I wanted to share my thoughts on sending emails to potential investors, or more broadly, to anyone you deem â€˜important.’
It’s my belief that email is poor medium to â€˜launch’ a relationship. What I mean by this is not that you shouldn’t cold call or meet people via email â€“ in fact, email is probably the standard and preferred method for being contacted (especially for a first correspondence). However my experience has been that nothing substitutes for meeting someone face-to-face; the tipping point for most relationships. Keeping this in mind, what’s the easiest way to get an in-person meeting with someone you’re dying to meet? The answer is using social leverage. Get intro’d through a friend. Knowing someone in common makes a HUGE difference with dates, investors, landlords, potential employers, etc. If you are truly unable to find a mutual connection, first realize you need to network more and second send only a short and concise email void of excessive flattery. The email should contain a) clear reason for the meeting (hopefully mutually beneficial to both parties) and b) a logical next course of action.
When someone makes an introduction on your behalf that person is validating you. The assumption is that the mutual connection making the introduction has enough social credibility with this important person that the important person will take the hint and follow up. Note: if you are the one making an introduction, make sure to suggest a next-stepâ€¦â€�Tim: I wanted you to meet Joeâ€� is overly ambiguous and will produce a weak response versus â€œTim, I have worked with Joe in the past and think it would be mutually beneficial for you guys to grab coffee sometime soon.â€�
When emails go bad.
I have seen introductions take a bad turn when I introduce someone to an investor-friend and the eager entrepreneur then follows-up with a lengthy email about mutual people the *might* each know, uses overly aggressive or desperate language, makes it clear they’ve been Wikipedia stalking, or simply is trying way too hard. Not only do such responses make me look like I have bad judgment in character but they are simply unnecessary: if I make an intro I am expecting that person will meet with you. All you that’s needed is a timely follow-upÂ by email with the essential details necessary to get that person on the phone or at a convenient cafÃ© (see below). Also, remember that important people are busy and not surprisingly they get lots of email. Therefore it’s okay to send 1 or 2 follow up emails at appropriately spaced time intervals if you have not heard back.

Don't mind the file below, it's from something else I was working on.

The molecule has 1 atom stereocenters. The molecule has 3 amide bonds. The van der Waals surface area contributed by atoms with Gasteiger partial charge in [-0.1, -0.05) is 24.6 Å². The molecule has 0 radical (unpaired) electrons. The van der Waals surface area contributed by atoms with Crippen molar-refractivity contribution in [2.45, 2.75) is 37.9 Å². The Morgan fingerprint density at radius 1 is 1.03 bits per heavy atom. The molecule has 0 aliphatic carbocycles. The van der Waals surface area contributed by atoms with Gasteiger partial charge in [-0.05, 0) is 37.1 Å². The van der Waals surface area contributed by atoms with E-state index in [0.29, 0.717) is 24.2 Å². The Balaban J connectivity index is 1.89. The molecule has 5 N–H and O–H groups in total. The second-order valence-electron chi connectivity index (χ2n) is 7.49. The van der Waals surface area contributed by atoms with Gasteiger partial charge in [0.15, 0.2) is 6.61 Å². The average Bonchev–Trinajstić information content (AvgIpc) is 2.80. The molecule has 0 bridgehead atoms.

Amazingly I’ve also seen people suggest locations that are inconvenient for the busy person they’ve requested to meet with; unappealing locations even: who wants leave work to meet someone at a Starbucks in Union Square at noon? It’s a circus: super loud and you’ll never get a seat. You’ll wait in line for 15 minutes to get a coffee. Don’t put yourself at a disadvantage by being inconsiderate, or just plain stupid.
Lastly, we do live in a world where anyone can figure out how to get in contact with anyone else. This does not mean you should do so. Remember, if you can figure out someone’s email address so can 10,000 other people. This makes social leverage all the more potent and introductions through mutual acquaintances all the more powerful as a primary filter.
Update: I also should point out that many important people cancel meetings regularly. Therefore I have always found that it pays to confirm 24 hours before, to provide them your mobile number and never to make a major expenditure of cash on the hope you’ll meet
You may also want to read my previous post on how to make great email introductions